Monday, March 12, 2012

Current Essential Worker Approach Is Regulation. A Better Way?

The Conservative Party of Canada espouses the importance of smaller government, fiscal responsibility, and keeping government out of the lives of Canadians. When it comes to their approach for solving labour conflict, in portions of the economy critical for national stability, they are doing anything but.

Mediating labour disputes costs money.  The current method, using tactics such as binding arbitration, has significant public cost associated with it. If there is a way to force parties to work it out themselves, it must be used. We should never be spending money on things people or organizations are quite capable of doing if they have the right incentive to do so.

Binding arbitration forces parties, on both sides a conflict, into a situation dictated by government. This is regulation, plain and simple. The assumption is made that the sides are incapable of settlement. This treats the parties like children and does nothing to foster ability to work together.  What's worse, there is significant risk of government appointed mediation having bias reflecting the government's own ideology rather than something more agreeable to both parties. If government truly believes in staying out of the lives of Canadians, they must use an approach in which the conflicted parties solve it for themselves.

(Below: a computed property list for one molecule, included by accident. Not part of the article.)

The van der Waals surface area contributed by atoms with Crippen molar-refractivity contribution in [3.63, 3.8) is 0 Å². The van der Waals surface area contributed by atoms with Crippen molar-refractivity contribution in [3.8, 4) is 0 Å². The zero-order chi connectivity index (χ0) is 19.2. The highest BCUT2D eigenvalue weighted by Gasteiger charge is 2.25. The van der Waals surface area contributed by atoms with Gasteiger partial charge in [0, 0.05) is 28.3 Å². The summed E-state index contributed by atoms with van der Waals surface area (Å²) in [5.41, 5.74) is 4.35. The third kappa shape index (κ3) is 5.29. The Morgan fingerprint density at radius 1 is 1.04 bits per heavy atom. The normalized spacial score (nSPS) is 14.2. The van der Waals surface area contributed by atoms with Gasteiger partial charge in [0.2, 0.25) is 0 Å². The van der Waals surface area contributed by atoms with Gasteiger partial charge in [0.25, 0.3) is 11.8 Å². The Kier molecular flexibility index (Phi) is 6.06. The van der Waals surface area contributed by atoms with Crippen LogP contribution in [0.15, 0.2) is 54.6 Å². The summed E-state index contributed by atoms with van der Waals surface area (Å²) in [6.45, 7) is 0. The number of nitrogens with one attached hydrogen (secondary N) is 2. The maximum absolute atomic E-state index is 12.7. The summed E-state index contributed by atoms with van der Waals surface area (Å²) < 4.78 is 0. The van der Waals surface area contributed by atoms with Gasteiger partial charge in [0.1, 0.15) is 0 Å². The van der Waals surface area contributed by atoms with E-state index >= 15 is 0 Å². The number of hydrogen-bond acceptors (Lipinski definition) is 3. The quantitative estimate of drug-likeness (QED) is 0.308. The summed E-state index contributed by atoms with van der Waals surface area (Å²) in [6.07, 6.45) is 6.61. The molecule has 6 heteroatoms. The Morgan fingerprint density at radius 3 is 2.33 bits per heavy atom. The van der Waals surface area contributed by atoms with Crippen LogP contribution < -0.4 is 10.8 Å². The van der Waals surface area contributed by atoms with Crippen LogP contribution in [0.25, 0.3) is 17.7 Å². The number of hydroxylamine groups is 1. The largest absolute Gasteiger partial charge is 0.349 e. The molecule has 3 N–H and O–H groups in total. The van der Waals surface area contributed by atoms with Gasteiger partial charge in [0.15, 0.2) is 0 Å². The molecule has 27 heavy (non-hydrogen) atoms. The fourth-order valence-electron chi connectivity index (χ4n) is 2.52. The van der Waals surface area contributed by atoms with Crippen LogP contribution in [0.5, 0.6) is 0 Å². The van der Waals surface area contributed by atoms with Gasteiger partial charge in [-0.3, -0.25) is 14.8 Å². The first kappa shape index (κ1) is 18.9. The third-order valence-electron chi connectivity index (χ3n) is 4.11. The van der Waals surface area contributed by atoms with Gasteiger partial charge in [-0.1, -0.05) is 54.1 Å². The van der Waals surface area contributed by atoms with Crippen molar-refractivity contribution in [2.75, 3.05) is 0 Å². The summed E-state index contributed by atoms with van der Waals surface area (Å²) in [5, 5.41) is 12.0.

So what is essential service all about? It is meant to maintain the country's well being, as a whole. There are goods and services, whether publicly or privately provided, that have huge national cost if they can't operate. Essential service designations are absolutely necessary.

So how can it be made to work? Well, Christian social conservatives will love this one.  It come right out of the Old Testament.  Remember the story of King Solomon and the women fighting over a baby? If we assign unbearable cost to all parties in a conflict, they will have an incentive to agree. All we have to do is make the price of agreeing far greater than the cost of disagreeing. In this way, the parties suffer the cost of failing to agree, not the country.

In the case of the private sector, the employer would pay a significant penalty as a percentage of payroll costs. Employees would pay a significant penalty as a percentage of pay. These penalties would be kept in trust until such a time as an agreement is reached and then the penalties would be returned to the respective parties. In the mean time, it would be work as usual.

In the case of public service disputes, the employer penalty would have to work differently. Holding your own money in trust, for a government, is no cost at all. A government could engage in a war of attrition quite easily. Some method would need to be worked out that would be a significant cost to government, possibly even costing it politically. Perhaps, the government's penalty would be redirected  into currently operating government programs chosen by the opposition. (update) A less political approach would be to distribute the government penalty to provinces, equitably divided according to transfer payment amounts or federal tax base by province, while exempting the distribution from transfer payment calculation.

This isn't a finished framework, however, I hope these ideas can be expanded on, and used, to give us better value from, and less meddling by government.

The wisdom of Solomon!

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